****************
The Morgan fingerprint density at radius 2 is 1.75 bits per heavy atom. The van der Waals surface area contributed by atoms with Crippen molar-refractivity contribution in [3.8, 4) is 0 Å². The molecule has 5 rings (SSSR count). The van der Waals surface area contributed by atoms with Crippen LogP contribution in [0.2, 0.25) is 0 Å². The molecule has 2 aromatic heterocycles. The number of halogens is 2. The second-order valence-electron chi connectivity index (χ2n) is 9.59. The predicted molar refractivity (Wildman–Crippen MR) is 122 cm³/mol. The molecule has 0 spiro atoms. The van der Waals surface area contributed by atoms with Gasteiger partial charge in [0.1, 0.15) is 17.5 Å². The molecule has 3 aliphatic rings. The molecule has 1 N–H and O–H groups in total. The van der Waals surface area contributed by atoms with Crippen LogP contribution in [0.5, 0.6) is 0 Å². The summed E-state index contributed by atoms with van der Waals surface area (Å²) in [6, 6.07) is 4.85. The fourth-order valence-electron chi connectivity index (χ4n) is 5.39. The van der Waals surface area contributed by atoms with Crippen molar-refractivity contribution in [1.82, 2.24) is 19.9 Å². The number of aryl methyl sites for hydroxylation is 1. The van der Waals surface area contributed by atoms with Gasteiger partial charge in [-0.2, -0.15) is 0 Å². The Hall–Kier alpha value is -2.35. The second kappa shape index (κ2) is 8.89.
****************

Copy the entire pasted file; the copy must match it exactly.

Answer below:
The Morgan fingerprint density at radius 2 is 1.75 bits per heavy atom. The van der Waals surface area contributed by atoms with Crippen molar-refractivity contribution in [3.8, 4) is 0 Å². The molecule has 5 rings (SSSR count). The van der Waals surface area contributed by atoms with Crippen LogP contribution in [0.2, 0.25) is 0 Å². The molecule has 2 aromatic heterocycles. The number of halogens is 2. The second-order valence-electron chi connectivity index (χ2n) is 9.59. The predicted molar refractivity (Wildman–Crippen MR) is 122 cm³/mol. The molecule has 0 spiro atoms. The van der Waals surface area contributed by atoms with Gasteiger partial charge in [0.1, 0.15) is 17.5 Å². The molecule has 3 aliphatic rings. The molecule has 1 N–H and O–H groups in total. The van der Waals surface area contributed by atoms with Crippen LogP contribution in [0.5, 0.6) is 0 Å². The summed E-state index contributed by atoms with van der Waals surface area (Å²) in [6, 6.07) is 4.85. The fourth-order valence-electron chi connectivity index (χ4n) is 5.39. The van der Waals surface area contributed by atoms with Crippen molar-refractivity contribution in [1.82, 2.24) is 19.9 Å². The number of aryl methyl sites for hydroxylation is 1. The van der Waals surface area contributed by atoms with Gasteiger partial charge in [-0.2, -0.15) is 0 Å². The Hall–Kier alpha value is -2.35. The second kappa shape index (κ2) is 8.89.